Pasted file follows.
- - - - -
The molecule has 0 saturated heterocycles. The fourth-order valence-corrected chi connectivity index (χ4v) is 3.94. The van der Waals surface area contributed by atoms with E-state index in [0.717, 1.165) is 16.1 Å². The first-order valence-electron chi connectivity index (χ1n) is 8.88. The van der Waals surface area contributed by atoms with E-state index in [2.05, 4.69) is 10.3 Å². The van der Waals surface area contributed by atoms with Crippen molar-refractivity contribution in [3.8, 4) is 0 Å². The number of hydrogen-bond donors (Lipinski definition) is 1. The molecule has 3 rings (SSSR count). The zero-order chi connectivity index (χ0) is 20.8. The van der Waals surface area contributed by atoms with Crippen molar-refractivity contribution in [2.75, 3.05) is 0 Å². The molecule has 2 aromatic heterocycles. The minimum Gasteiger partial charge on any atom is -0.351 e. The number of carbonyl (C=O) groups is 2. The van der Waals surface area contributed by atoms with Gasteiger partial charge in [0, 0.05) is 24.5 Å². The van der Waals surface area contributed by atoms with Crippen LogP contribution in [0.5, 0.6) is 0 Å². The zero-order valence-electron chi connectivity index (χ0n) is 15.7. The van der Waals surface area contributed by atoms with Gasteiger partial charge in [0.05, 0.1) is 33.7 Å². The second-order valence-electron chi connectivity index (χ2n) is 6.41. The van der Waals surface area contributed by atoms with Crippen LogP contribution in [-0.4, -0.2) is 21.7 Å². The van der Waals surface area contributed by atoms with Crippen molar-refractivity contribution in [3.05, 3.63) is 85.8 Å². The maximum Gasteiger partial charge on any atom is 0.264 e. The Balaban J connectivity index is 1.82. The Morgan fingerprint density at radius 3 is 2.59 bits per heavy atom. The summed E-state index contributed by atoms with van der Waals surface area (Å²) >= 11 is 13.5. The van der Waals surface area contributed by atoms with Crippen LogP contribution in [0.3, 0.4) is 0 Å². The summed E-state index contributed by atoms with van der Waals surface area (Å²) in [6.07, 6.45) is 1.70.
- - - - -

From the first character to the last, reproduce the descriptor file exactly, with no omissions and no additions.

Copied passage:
The molecule has 0 saturated heterocycles. The fourth-order valence-corrected chi connectivity index (χ4v) is 3.94. The van der Waals surface area contributed by atoms with E-state index in [0.717, 1.165) is 16.1 Å². The first-order valence-electron chi connectivity index (χ1n) is 8.88. The van der Waals surface area contributed by atoms with E-state index in [2.05, 4.69) is 10.3 Å². The van der Waals surface area contributed by atoms with Crippen molar-refractivity contribution in [3.8, 4) is 0 Å². The number of hydrogen-bond donors (Lipinski definition) is 1. The molecule has 3 rings (SSSR count). The zero-order chi connectivity index (χ0) is 20.8. The van der Waals surface area contributed by atoms with Crippen molar-refractivity contribution in [2.75, 3.05) is 0 Å². The molecule has 2 aromatic heterocycles. The minimum Gasteiger partial charge on any atom is -0.351 e. The number of carbonyl (C=O) groups is 2. The van der Waals surface area contributed by atoms with Gasteiger partial charge in [0, 0.05) is 24.5 Å². The van der Waals surface area contributed by atoms with Crippen LogP contribution in [0.5, 0.6) is 0 Å². The zero-order valence-electron chi connectivity index (χ0n) is 15.7. The van der Waals surface area contributed by atoms with Gasteiger partial charge in [0.05, 0.1) is 33.7 Å². The second-order valence-electron chi connectivity index (χ2n) is 6.41. The van der Waals surface area contributed by atoms with Crippen LogP contribution in [-0.4, -0.2) is 21.7 Å². The van der Waals surface area contributed by atoms with Crippen molar-refractivity contribution in [3.05, 3.63) is 85.8 Å². The maximum Gasteiger partial charge on any atom is 0.264 e. The Balaban J connectivity index is 1.82. The Morgan fingerprint density at radius 3 is 2.59 bits per heavy atom. The summed E-state index contributed by atoms with van der Waals surface area (Å²) >= 11 is 13.5. The van der Waals surface area contributed by atoms with Crippen LogP contribution in [0.3, 0.4) is 0 Å². The summed E-state index contributed by atoms with van der Waals surface area (Å²) in [6.07, 6.45) is 1.70.